As the world moves more and more online, social networking becomes more and more important. Twitter is not just for today's youth, nor is it just a network for big-time businesses. In an article featured on PRSA (Public Relations Society of America), Anne McGraw explains the small steps to your company's tweeting success.
Now don't get me wrong, I'm definitely not a Twitter expert. Actually, I'm guilty of setting up a personal account, making one tweet, and I haven't gotten on it again. Yep, it's that bad. However, this article sparked my interest in the Twitter universe, and I'm going to try to maintain my account a little better.
Twitter is especially important for a company. It personalizes one's brand name, which in turn, creates a better relationship between one and their clients/prospective customers. And if you are a smaller company or just getting started, don't be overwhelmed. All you have to do is make one tweet a week and comment on one or two of those whom you follow.
Do you have a Twitter? If so, how do you use it?
Wednesday, February 9, 2011
Laurie Dhue, a former news anchor who had shows on big-time networks such as CNN, NBC and FOX, opened up about her personal struggle. (Watch the video for more info).
After battling alcoholism for over 15 years, while at the same time keeping it a secret, Dhue has used her career as a platform for helping others who may have an addiction. What a great way to turn something negative into such a positive.
Dhue seemed to have it all: a prominent name, a stable career, the world's attention... But this example goes to show how all the success in the world doesn't guarantee happiness. Even big girls cry, and sometimes, it's healthy... It's growth, and it's a sign of true character.
Do you think Dhue did the right thing by opening up about her secret?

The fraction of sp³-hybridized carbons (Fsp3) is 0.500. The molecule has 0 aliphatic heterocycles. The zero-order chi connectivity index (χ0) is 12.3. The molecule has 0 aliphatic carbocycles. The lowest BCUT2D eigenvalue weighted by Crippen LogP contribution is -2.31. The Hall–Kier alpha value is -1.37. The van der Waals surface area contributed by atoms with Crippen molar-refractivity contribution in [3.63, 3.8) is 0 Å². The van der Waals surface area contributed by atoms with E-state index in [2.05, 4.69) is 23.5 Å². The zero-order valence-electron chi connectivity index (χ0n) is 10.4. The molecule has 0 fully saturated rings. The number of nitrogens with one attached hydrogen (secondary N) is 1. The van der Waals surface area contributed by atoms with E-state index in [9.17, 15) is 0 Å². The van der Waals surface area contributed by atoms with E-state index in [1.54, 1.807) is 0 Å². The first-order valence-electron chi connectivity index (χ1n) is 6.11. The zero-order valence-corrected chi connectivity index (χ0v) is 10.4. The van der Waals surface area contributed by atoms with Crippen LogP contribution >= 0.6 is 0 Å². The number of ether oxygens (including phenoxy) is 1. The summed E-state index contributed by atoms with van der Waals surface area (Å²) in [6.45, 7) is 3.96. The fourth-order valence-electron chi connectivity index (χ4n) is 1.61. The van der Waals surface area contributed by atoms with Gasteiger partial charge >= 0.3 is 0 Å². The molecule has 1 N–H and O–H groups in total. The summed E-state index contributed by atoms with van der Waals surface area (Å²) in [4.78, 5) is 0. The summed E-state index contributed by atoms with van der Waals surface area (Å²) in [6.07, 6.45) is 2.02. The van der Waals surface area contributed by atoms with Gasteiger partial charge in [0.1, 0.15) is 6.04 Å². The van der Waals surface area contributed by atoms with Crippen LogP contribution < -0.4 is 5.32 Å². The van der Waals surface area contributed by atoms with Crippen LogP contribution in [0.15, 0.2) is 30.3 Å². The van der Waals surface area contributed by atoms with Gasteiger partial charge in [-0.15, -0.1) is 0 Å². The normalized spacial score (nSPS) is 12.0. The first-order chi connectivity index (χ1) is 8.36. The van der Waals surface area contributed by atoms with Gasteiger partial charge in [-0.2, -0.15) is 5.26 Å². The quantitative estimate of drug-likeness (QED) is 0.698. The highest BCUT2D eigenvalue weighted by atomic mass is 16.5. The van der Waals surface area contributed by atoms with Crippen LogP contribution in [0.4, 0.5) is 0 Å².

After almost two months of filling out applications, writing cover letters and sending off my resume, I was leaning towards a temporary personnel service. However, God had another plan. Only a week ago, I received a job notification from a Baylor professor about an opportunity as the Editorial Assistant/Project Manager for an up and coming Web site called FaithVillage.
With an inkling in my heart and a spirit full of hope, I took the time to apply to one more job. It's a good thing I did because I accepted FaithVillage's offer just yesterday! Oh, God has a mysterious way to his works.
...So it looks like Micah and I won't be living on the streets for the first six months of our marriage. Thank you, Jesus!
Tuesday, February 1, 2011
After many, many hours clicking the "undo" button and searching ways to PhotoShop an image on Google, I've learned some valuable lessons when creating a unique design.
Whether you're a professional artist or a bride with a budget, everyone can take advantage of the elements of design. It's important to keep a few things in mind when creating a unique design.
1. Plan Ahead
Imagine what you want the message of your design to be and which audience you'd like to reach.
2. Less Words, More Visuals
Most of us are visual learners. Use vivid descriptions and specific verbs to create a picture.
3. Stick With ONE Program
If you go with a theme or a color scheme, be consistent. Don't use more than 3-5 colors, fonts and font sizes.
Above, you'll see the front side of a brochure I made for Chaparrel Glass Co. and a business card for my dad. If you'd like more information on either of these businesses, please contact me, or feel free to comment.
Below are invitations I'm in the process of designing for my cousin's baby shower. I'd love to see which one you like more. Let me know with your kind comments! :)